Words & Interview

Simon Bland


‘It was hard to hit me in the face with the steak’ – Jon Heder on 20 years of Napoleon Dynamite

Two decades on from an unlikely cultural phenomenon, the star of Jarred Hess's lo-fi cult classic talks Moon Boots, Jamiroquai and doing his own stunts.

Actors can go entire careers without creating characters that withstand the test of time but what happens when they achieve that goal straight off the bat? That’s what happened to Jon Heder, star of Jarred Hess’s 2004 word-of-mouth megahit Napoleon Dynamite. Turning 20 this week, Heder’s wholly original portrayal of a high school oddball with a tight blonde ‘fro, scuffed Moon Boots and slick dance skills was so instantly memorable, his life – and our relationship with Jamiroquai earworm ‘Canned Heat’ – were never quite the same again.

“It was the first movie I ever made and we didn’t even know that it would necessarily be seen by anyone,” says Heder of Hess’s scrappy first film. Thankfully they were way off the mark: “Word of mouth got around and we soon started realising that people were loving it,” he adds, remembering its surprise success. “Suddenly, I had this huge opportunity. I didn’t want to pass it up but I also realised there’s a good chance I’m going to be remembered for Napoleon for the rest of my life.”

Heder and Hess first met as film students in 2002 and quickly found they had a shared sense of humour and a fascination with small-town obscurities. Not long after, they made Peluca, Hess’s student short in which Heder played Seth, an overly-confident nerd who would eventually become Napoleon Dynamite.

“[Jared] just said ‘Hey, do you want to make this short with me?’ and I was like ‘Let’s do it,’” says Heder, who at that point had zero acting experience. “It helped us establish the pacing, cadence, sound and look of Napoleon and everything about him. It wasn’t until after the short that [Hess] said ‘I’m thinking of making a movie based on this character, what do you think?’” Undeterred by the pressure of carrying an entire feature film, Heder wasted no time signing up: “I was like ‘Yes. I’m totally game.’”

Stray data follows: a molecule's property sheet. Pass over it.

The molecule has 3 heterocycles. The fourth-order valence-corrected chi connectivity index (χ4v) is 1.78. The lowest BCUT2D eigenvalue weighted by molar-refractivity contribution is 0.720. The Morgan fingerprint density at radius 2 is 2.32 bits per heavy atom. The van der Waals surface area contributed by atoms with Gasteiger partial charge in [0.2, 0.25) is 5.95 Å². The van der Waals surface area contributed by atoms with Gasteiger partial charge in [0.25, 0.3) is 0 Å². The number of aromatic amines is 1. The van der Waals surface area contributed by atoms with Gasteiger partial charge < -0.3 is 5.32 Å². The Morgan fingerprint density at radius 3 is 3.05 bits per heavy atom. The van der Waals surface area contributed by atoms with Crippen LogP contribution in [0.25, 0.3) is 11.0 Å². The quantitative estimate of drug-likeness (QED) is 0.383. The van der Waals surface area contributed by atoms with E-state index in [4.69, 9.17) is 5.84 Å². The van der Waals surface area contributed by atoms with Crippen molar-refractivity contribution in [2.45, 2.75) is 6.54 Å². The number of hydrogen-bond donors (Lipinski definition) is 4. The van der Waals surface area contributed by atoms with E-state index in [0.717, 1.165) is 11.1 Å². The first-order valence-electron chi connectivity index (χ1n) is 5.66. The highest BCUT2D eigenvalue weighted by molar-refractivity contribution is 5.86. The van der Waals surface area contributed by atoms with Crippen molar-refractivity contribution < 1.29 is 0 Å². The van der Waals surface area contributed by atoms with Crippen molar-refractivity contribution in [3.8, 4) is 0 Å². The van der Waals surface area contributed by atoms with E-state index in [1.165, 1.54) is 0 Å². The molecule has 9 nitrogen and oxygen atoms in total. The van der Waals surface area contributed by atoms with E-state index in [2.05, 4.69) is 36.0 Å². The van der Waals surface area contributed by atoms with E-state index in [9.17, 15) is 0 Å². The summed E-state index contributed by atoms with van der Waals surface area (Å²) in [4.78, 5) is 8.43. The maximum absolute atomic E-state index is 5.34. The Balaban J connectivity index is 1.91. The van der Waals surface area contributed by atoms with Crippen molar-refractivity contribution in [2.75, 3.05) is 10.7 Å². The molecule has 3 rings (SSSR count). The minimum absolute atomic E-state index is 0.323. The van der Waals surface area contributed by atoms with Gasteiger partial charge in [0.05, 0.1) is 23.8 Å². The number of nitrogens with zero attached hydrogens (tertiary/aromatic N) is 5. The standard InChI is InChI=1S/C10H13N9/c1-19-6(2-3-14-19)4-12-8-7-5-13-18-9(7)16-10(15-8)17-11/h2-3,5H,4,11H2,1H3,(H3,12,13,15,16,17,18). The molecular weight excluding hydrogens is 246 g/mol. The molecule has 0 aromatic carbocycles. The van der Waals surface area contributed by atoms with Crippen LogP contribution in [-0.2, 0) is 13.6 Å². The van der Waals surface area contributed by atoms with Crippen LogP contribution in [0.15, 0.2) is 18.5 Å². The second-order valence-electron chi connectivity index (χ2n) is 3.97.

Cribbing from real things they’d experienced in small-town Idaho, Hess and his wife Jerusha wrote a story unlike any other high-school movie. Heder played its eponymous star, a teenage outsider who lives with his grandma (Sandy Martin), dweeby brother Kip (Aaron Ruell) and Tina the llama in the middle of nowhere.

Despite frequently bragging about his sick bō staff skills and ability to catch delicious bass, Napoleon struggles through high school, with his life made worse following the arrival of his sleazy Uncle Rico (Jon Gries). However, when his new best friend Pedro (Efren Ramirez) decides to run for class president, Napoleon spies a way to support his pal while showing the popular kids exactly what he’s made of.

“We both had a very clear idea of the world, who this character is and what he’s about,” says Heder on building the film’s off-beat vibe and Napoleon’s thrift-store aesthetic. “Jared pulled so much inspiration from himself and his younger brothers and when I read [the script], I was like ‘Oh, there’s stuff about me and my younger brothers here too,’” he says of Napoleon’s distinctly insular awkwardness. “There was also a loneliness to the character, something that made him a bit of a lone wolf. He’s a one-man band who marches to the beat of his own drum.”

With high school hits like American Pie and Old School still very much in the rear-view mirror, Heder was convinced that pop culture needed Napoleon at that particular moment. He wasn’t even put off by his strange dialogue and monotone line delivery. “While it was weird, it all made sense,” he tells us. “The way he brags and pushes the truth to look cool and gain acceptance but in an innocent way… it was time for this character to be on screen so I was 100% in,” smiles Heder. “I was going to get a perm, wear the Moon Boots and fully commit. I wasn’t going to hold anything back.”